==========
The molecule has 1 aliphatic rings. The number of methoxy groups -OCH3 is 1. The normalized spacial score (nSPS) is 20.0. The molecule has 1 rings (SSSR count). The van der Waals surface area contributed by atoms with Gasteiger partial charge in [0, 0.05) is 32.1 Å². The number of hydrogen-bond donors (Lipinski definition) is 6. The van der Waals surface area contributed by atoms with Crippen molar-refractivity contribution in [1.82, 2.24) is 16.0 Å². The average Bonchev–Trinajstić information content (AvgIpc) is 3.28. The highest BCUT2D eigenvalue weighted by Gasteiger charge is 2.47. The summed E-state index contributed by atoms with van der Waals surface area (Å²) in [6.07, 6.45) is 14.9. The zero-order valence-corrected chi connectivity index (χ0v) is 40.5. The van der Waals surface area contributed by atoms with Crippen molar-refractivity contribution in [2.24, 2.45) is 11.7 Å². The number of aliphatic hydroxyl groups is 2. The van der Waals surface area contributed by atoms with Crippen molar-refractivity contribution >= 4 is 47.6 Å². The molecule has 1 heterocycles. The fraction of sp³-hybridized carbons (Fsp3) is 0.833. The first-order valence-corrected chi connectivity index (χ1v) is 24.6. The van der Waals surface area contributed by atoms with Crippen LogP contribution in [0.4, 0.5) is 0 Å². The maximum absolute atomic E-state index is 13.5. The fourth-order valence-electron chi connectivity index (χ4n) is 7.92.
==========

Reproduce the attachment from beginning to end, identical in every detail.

The molecule has 1 aliphatic rings. The number of methoxy groups -OCH3 is 1. The normalized spacial score (nSPS) is 20.0. The molecule has 1 rings (SSSR count). The van der Waals surface area contributed by atoms with Gasteiger partial charge in [0, 0.05) is 32.1 Å². The number of hydrogen-bond donors (Lipinski definition) is 6. The van der Waals surface area contributed by atoms with Crippen molar-refractivity contribution in [1.82, 2.24) is 16.0 Å². The average Bonchev–Trinajstić information content (AvgIpc) is 3.28. The highest BCUT2D eigenvalue weighted by Gasteiger charge is 2.47. The summed E-state index contributed by atoms with van der Waals surface area (Å²) in [6.07, 6.45) is 14.9. The zero-order valence-corrected chi connectivity index (χ0v) is 40.5. The van der Waals surface area contributed by atoms with Crippen molar-refractivity contribution in [2.24, 2.45) is 11.7 Å². The number of aliphatic hydroxyl groups is 2. The van der Waals surface area contributed by atoms with Crippen molar-refractivity contribution >= 4 is 47.6 Å². The molecule has 1 heterocycles. The fraction of sp³-hybridized carbons (Fsp3) is 0.833. The first-order valence-corrected chi connectivity index (χ1v) is 24.6. The van der Waals surface area contributed by atoms with Crippen LogP contribution in [0.4, 0.5) is 0 Å². The maximum absolute atomic E-state index is 13.5. The fourth-order valence-electron chi connectivity index (χ4n) is 7.92.